larttry in action with an infantry
regiment of the 36th "Texas" di
vision. He was serving with Gen
eral Mark Clark's fifth army, and
had seen action in Africa and
Sicily, before losing his life as he
led his platoon in an attack across
the Rapido River in the Italian
Dr. D. J. Whitener of Boone,
district governor, Lions Interna
tional. was guest speaker at the
States ville Lions Club, marking
the first of a series of regional
conferences on world peace and
Abo speaking at the conference
wyt Edward H. MrMahon and
Congressman R. L. Doughton.
Mrs. Whitener and Richard Kel
ley, cabinet secretary, also atten
ded the meeting.
Mrs. Mary S. Hlurris of Sher
wood, has been selected as the
Democratic candidate for the
Mouse of Representatives, thus
becoming the first woman to be
chosen by either political party
for a seat in the General Assem
bly from Watauga county.
Mrs. Harris received the nomi
nation from the Democratic exe
:utive committee, which acted af
ter Dr. J. B. Hagaman had decid
ed to withdraw from the race for
the house. Dr. Hagaman had been
nominated by an overwhelming
fete of the county convention,
but decided against making the
race due to the pressure of his
Mrs. Harris is a daughter of
the late Enoch and Mrs. Swift,
pionefr residents of the Cove
Creek section, and has long took
an active interest in public af
fairs. and may be expected to
aggressively place her candidacy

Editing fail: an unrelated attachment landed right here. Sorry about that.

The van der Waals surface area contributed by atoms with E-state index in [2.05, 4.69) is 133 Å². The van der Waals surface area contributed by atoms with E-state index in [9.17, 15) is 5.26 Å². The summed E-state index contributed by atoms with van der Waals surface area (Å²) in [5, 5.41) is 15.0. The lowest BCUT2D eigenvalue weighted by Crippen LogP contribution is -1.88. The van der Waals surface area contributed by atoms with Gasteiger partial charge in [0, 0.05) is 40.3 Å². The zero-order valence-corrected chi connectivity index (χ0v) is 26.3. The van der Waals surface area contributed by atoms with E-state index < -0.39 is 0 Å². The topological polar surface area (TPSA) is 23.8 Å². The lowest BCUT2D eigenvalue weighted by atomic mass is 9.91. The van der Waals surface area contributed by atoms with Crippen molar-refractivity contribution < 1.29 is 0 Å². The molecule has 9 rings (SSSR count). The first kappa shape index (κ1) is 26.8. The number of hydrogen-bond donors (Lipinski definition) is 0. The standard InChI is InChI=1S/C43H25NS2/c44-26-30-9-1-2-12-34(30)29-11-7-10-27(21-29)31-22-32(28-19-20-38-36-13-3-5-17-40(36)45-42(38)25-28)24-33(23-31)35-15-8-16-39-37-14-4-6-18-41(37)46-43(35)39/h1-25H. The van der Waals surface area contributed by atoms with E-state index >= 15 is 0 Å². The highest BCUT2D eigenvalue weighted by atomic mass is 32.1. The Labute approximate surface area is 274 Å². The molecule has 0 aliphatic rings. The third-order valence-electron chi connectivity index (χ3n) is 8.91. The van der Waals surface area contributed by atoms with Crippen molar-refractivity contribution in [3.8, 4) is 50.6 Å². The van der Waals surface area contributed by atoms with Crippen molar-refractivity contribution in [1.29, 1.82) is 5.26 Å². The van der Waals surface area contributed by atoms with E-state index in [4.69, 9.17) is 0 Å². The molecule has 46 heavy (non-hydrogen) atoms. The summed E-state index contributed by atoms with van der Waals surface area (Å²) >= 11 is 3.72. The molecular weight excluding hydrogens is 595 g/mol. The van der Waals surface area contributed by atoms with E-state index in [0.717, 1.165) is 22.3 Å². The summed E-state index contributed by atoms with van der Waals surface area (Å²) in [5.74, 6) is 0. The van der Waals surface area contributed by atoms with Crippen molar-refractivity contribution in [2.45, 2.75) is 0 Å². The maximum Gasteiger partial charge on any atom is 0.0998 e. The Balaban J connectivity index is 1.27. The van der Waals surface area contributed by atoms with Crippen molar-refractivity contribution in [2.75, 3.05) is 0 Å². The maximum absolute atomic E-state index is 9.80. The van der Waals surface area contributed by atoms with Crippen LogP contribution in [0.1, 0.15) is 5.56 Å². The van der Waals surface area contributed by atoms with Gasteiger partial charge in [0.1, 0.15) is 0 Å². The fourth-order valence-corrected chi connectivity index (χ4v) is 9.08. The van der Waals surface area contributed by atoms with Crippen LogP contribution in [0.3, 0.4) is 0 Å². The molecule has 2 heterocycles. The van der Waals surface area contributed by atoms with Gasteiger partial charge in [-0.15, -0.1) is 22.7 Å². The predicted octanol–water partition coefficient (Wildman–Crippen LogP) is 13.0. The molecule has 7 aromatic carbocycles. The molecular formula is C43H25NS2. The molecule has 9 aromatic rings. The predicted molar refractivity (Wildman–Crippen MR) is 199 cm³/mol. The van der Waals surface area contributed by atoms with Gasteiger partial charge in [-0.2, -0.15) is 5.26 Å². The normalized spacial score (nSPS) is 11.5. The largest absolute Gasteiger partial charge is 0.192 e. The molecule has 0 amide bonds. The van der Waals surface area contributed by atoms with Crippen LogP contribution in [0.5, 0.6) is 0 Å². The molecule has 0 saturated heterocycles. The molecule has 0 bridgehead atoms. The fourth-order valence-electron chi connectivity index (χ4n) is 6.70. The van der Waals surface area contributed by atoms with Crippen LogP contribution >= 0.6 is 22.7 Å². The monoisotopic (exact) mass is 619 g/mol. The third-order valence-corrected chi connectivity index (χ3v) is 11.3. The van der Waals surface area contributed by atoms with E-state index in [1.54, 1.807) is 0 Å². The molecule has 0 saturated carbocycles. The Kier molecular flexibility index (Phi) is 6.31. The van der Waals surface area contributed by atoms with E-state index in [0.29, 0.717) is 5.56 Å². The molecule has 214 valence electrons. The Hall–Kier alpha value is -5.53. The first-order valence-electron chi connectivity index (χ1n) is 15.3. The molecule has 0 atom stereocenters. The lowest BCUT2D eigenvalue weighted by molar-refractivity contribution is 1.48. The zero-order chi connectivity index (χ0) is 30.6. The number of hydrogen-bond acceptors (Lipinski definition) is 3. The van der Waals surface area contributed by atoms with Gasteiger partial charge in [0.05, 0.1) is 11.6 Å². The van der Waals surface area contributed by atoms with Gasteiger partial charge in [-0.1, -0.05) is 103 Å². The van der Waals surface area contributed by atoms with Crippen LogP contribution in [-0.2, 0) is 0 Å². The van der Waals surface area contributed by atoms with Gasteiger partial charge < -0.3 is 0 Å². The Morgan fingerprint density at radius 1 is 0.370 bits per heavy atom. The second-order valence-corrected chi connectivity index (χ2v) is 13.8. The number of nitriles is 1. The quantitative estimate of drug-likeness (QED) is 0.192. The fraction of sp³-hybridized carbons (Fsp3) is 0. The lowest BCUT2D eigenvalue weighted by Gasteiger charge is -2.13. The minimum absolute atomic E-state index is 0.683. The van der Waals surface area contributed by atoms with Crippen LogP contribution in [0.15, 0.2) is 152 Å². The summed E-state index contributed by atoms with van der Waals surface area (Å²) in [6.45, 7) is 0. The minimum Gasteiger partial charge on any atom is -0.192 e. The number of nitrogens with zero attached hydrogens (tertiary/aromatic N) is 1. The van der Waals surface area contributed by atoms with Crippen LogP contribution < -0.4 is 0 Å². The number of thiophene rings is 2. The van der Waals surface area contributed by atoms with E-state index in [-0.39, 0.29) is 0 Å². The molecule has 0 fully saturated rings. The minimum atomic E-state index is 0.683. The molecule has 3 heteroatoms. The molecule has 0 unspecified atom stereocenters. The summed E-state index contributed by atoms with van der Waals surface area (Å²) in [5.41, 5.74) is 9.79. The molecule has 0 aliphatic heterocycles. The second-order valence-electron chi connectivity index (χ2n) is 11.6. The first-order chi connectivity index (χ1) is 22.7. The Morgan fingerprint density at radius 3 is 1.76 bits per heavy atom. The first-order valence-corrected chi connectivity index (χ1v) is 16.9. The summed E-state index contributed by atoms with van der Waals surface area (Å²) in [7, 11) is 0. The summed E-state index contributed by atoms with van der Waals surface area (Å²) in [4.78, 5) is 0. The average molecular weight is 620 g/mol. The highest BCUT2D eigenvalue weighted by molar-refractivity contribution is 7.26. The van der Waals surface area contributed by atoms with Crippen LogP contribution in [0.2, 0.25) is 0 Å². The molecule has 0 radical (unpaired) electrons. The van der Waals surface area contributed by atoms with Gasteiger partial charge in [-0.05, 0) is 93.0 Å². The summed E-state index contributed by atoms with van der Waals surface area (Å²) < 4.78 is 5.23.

before the people. Her husband,
Stanley A. Harris, retired nation
al Boy Scout executive, is presi
dent of the Boone Rotary Club.
554 Children in
School in Boone
The Boone Demonstration
School has gotten off to a satis
factory start with an enrollment
of 554 children in the first seven
grades. The largest enrollment Is
in the first grade. Mrs. Robert
Broome has been employed by
the college to teach part of the
97 pupils enrolled in this grade.
Principal John T. Howell stat
ed that the lunch room has aver
aged serving 350 children per
day during the first two weeks.
Rotary Seeks To
Local law enforcement officers
sometimes find that they have
boys and girls under 16 years of
age in their custody and no place
to put them except the jail. Our
officers hate to lodge a boy or
girl in jail; our citizens hate for
youth to be put in jail and our
county and city officials disap
prove of it. It is unlawful. Some
kind of detention quarters is
Recognizing this community
need, the Rotary Club is using
its influence to help work out
some satisfactory solution to
Nora Doris Thomas, 13, daugh
ter of Mr. and Mrs. Fred Thomas
of Trade, Tenn., died at her home
Tuesday of bronchial pneumonia.
Funeral services were conduct
ed Wednesday at 11 o'clock at
Thomas Chapel at Trade and bur
ial was in the Thomas cemetery.
Rev. ' Victor Trtvette was In
charge of the rites.
She is survived by the parents,
one brother and two sisters, Wil